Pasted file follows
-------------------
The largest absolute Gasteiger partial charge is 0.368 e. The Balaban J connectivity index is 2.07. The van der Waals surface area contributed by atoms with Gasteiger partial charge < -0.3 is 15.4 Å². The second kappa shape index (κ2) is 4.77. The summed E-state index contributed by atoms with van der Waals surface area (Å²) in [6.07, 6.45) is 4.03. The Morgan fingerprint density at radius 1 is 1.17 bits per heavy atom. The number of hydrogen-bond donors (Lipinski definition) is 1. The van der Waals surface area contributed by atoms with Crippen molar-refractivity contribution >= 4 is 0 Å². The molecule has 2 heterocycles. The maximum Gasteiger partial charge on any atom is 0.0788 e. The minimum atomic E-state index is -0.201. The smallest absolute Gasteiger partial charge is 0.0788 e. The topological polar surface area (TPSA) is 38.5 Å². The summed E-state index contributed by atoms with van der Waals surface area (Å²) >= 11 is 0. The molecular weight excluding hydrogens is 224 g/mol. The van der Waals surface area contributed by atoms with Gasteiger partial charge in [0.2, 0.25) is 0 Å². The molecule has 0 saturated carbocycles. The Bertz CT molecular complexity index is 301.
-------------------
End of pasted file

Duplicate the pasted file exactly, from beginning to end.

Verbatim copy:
The largest absolute Gasteiger partial charge is 0.368 e. The Balaban J connectivity index is 2.07. The van der Waals surface area contributed by atoms with Gasteiger partial charge < -0.3 is 15.4 Å². The second kappa shape index (κ2) is 4.77. The summed E-state index contributed by atoms with van der Waals surface area (Å²) in [6.07, 6.45) is 4.03. The Morgan fingerprint density at radius 1 is 1.17 bits per heavy atom. The number of hydrogen-bond donors (Lipinski definition) is 1. The van der Waals surface area contributed by atoms with Crippen molar-refractivity contribution >= 4 is 0 Å². The molecule has 2 heterocycles. The maximum Gasteiger partial charge on any atom is 0.0788 e. The minimum atomic E-state index is -0.201. The smallest absolute Gasteiger partial charge is 0.0788 e. The topological polar surface area (TPSA) is 38.5 Å². The summed E-state index contributed by atoms with van der Waals surface area (Å²) >= 11 is 0. The molecular weight excluding hydrogens is 224 g/mol. The van der Waals surface area contributed by atoms with Gasteiger partial charge in [0.2, 0.25) is 0 Å². The molecule has 0 saturated carbocycles. The Bertz CT molecular complexity index is 301.